Little boy, wooly dog, great big God

Three-year-old Ezra calls me from his face-up position on the living room floor. A bulky mass of grey and black wool obliterates his torso. Both boy and dog are grinning.

“Nana! Cash is lyin’ on me ‘gain. Could you git him off, please?”

“Come, Cash,” I call. The dog looks up, all innocent. “Who, me?” Only a canine can say that without speaking.

The Preacher observes. “Smart dog.”  Our youngest grandbean’s ceaseless activity wearies him too.

Ezra rolls over and wiggles from under his gentle captor. Cash plops back down on the warm space he left. In a minute, I’m willing to bet, the situation will reverse and Ezra will take the top spot. That’s how they go, these two. Boy on dog. Dog on boy. Complete trust. Flip and flop and follow all day. And last night, during Ezra’s first ever sleepover, Cash never left his position on the floor beside Ezra’s low bed, faithful and protective in the dark. One would assume the pair has grown up together.

But Cash only joined our family a month ago at this writing. He came to us as a highly trained companion dog. His quiet habits (we haven’t heard him bark yet) and easygoing, happy nature fit us perfectly. Even GraceCat has adapted, unable to resist the occasional opportunity to bat at his new house-mate’s long hair. “Take that, usurper.” (I can read that cat.) Cash ignores the jabs.

Just one thing saddens me about Cash. An older adoptee at eight, he’s already more than half-lived the maximum life expectancy of twelve to fifteen years for Schapendoes. Nevertheless, I’m grateful for who he is at the moment. For the hope of even four or five more years with our Dutch Sheepdog. Already he has taught me things about faithfulness. Obedience. Joy. Patience.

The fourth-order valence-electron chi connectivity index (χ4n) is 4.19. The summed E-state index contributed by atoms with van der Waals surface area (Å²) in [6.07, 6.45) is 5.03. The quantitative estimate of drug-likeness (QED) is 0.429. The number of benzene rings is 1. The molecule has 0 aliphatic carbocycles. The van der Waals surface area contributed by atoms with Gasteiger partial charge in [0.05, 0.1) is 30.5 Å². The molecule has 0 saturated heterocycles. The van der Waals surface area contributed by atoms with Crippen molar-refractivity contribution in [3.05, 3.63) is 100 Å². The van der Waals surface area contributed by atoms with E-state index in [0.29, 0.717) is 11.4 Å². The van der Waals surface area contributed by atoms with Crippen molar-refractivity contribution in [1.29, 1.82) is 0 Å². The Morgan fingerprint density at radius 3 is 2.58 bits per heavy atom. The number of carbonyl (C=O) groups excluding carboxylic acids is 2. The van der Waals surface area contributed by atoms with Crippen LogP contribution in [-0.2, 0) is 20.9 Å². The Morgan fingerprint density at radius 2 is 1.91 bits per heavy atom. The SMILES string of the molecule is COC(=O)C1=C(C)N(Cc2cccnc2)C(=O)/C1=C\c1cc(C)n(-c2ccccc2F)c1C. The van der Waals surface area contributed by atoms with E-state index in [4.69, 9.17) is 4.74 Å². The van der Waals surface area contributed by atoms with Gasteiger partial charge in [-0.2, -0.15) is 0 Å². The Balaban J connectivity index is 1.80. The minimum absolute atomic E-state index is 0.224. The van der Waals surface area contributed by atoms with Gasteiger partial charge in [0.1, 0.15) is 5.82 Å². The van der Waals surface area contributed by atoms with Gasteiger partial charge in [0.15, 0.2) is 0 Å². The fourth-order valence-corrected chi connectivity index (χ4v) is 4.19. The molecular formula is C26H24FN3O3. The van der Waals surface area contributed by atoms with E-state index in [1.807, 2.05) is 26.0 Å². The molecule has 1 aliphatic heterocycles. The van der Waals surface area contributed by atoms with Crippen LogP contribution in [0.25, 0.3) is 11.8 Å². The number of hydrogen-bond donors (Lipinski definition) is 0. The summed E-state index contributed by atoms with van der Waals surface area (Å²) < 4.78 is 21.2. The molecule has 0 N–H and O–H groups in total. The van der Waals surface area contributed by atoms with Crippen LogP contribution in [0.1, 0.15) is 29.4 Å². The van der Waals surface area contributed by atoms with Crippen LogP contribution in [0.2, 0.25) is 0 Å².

“Look, Nana,” squeals Ezra, a bit later. He’s perched in my recliner, Cash’s top half on his lap. “Cash is standing up!”

“Wow! He’s standing tall on his hind legs!”

Ezra pushes the dog away. Stands beside the chair, tall as a three-year old can stretch. “Look, Nana. I kin stand on MY hind legs too – see?”

I stifle my grin. “Can you stand on your front legs also?”

He glances at his friend’s front legs, stretches out his arms and gives them a puzzled look. “Nana. Dese are my HANDS.” He spreads his fingers, making his point. “I haf chust hind legs!”

Oh, sweet boy. Sweet funny boy. You with the hind legs and hands; with ceaseless motion in your muscles. This dog will leave us sad before you finish growing. But I pray, in the hopefully long life ahead of you, you are blessed to learn this same kind of trust, this utter delight, in a far more vital relationship with the one who created you both. The Jesus who paid attention to little boys. The God who surely understands their need for a furry friend.

Perhaps there’s a reason the word dog is spelled so similarly to God.

“Who teaches us more than the beasts of the earth, and makes us wiser than the birds of the heavens?”  Job 35:11